// Dispose of any resources that can be recreated.
}
- (IBAction)togglePlayback:(id)sender {
}

@end

Now we can setup our rtmp player. Below #import ViewController.h, import our rtmp player header:

#import "nanostreamAVCRtmpSourceCaptureSession.h"

Add a property for the player below @property (weak, nonatomic) IBOutlet UIButton *playButton;:

@property (strong) RtmpSourceCaptureSession *player;

After the viewDidLoad method, add the following lines which will create an instance of our player. Replace the license with you real license:

- (void)viewDidAppear:(BOOL)animated
{
    // construct an instance of the player and give it our preview
    self.player = [[RtmpSourceCaptureSession alloc] initWithPreview:self.preview andStatusListener:nil andLogLevel:LogLevelMinimal];
    
    // set the license
    [self.player setLicense:@"`<your license here>`"];
}

We will configure the player later.

Setting up the connection to bintu.live

In this part we again connect to bintu.live, this time we do not want to create a new stream but we want to play an existing one. For this use case, we assume that the last stream that is currently live is our stream. The following code follows that logic. If you have multiple users using your account, this may not work correctly (it may play another user's stream).

Below #import "nanostreamAVCRtmpSourceCaptureSession.h", import the bintu.live connector:

#import `<Bintu/Bintu.h>`

Add these properties below @property (strong) RtmpSourceCaptureSession *player;:

@property (strong) NSString *streamURL;
@property (strong) NSString *streamName;

@property (strong) BNTAPIClient *client;

These will hold an instance of our API client and contain the stream information which we will use for playback.

Add these lines to the end of the viewDidAppear method (replace <your apikey here> with your real API key.

// create bintu api client with apikey
self.client = [[BNTAPIClient alloc] initWithAPIKey:@"`<your apikey here>`"];

You are now ready to query your streams from bintu.live. To do this, fill out the togglePlayback method:

- (IBAction)togglePlayback:(id)sender {
    // get all streams from our account
    [self.client getStreamsWithCompletion:^(NSArray *streams, NSError *err) {

        // check for errors
        if (err) {
            NSLog(@"There was an error while receiving the streams: %@", err);
            return;
        }
        
        // the last stream in stream is the one that was created last
        // therefore we go through the array in reverse
        for (BNTStreamInfo *stream in [streams reverseObjectEnumerator]) {
            
            // check if this particular stream is live
            if (stream.state == BNTStreamStateLive) {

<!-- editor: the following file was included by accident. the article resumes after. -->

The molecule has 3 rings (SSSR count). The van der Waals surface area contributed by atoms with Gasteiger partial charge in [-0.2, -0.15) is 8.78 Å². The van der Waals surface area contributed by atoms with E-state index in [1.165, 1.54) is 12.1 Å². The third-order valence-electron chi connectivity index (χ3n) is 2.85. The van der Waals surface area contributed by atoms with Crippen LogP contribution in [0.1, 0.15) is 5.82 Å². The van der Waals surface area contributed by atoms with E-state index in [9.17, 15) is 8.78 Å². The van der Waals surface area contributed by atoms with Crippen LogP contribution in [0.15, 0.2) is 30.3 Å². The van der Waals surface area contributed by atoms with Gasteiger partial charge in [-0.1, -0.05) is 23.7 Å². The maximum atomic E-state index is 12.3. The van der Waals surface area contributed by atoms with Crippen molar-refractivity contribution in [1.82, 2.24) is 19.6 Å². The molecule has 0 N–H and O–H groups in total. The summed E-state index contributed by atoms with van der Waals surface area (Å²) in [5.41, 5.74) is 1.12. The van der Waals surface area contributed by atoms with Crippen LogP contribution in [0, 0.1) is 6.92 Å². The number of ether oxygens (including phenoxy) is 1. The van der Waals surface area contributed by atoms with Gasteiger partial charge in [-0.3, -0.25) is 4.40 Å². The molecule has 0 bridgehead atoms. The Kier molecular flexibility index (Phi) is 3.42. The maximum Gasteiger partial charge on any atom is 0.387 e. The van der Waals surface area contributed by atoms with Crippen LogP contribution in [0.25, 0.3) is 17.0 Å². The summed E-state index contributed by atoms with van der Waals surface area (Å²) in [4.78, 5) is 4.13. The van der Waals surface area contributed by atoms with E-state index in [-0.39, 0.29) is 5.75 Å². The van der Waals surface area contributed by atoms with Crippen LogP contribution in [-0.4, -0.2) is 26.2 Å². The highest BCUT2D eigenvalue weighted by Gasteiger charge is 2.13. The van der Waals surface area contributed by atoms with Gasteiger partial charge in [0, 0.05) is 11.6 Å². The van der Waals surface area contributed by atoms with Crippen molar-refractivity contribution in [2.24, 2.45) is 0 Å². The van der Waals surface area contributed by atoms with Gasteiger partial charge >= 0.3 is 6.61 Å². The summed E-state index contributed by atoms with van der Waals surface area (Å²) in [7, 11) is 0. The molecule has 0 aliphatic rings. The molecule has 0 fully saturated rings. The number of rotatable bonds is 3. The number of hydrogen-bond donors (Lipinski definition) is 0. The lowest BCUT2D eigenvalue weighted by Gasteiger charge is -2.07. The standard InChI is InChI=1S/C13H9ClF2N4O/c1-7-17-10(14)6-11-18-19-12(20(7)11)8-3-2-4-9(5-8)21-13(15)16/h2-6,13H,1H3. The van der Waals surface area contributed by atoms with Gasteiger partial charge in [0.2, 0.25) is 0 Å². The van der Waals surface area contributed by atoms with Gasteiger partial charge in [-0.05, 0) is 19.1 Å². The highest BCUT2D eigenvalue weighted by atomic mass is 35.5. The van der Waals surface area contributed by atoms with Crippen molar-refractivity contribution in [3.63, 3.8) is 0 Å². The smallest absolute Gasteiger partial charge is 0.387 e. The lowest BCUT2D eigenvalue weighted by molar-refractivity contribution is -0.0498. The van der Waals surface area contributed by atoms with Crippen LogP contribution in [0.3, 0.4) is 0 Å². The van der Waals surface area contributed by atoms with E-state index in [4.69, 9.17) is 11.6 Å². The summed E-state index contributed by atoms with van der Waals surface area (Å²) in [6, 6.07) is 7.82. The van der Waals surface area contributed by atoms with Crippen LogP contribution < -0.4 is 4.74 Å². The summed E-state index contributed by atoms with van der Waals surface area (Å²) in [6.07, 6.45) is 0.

// we found a live one! this is the one we want to play
                // get rtmp playout information from it and store them
                BNTRTMPPlayout *playout = [stream.rtmpPlayouts firstObject];
                self.streamURL = playout.rtmpInfo.url;
                self.streamName = playout.rtmpInfo.streamName;
                
                NSLog(@"We found a stream. StreamURL %@, StreamName %@", self.streamURL, self.streamName);
                
                // we found our stream, now we can exit the loop
                break;
            }
        }
        
        if (!self.streamName || !self.streamURL) {
            // we found no live stream. log an error
            NSLog(@"There is no stream that is currently live.");
            return;
        }
    }];
}

This code will get all streams from bintu. These will be in chronological order, meaning the first stream in the list is the first stream that was created. We want to find the last stream that is live, so we traverse through the streams in reverse order. The first stream that we find that is live will be the latest live stream in chronological order. We store the information we get about that stream because we need them for playback later.

If no stream can be found that is live, we log an error to the console.

If you run your app and tap the play button, after a short while you should see something logged to the console. Either there was an error or you will get a stream. If this first test was successful, we can continue. If there was an error logged, please check your API key and your account. The error message should tell you something about the error. If not, contact us.

Play the stream already!

If the test was successful, we can now really play the stream that we found. We need to take our streamURL and streamName and put it into our nanoStream Player. The following code achieves this. Below

    if (!self.streamName || !self.streamURL) {
        // we found no live stream. log an error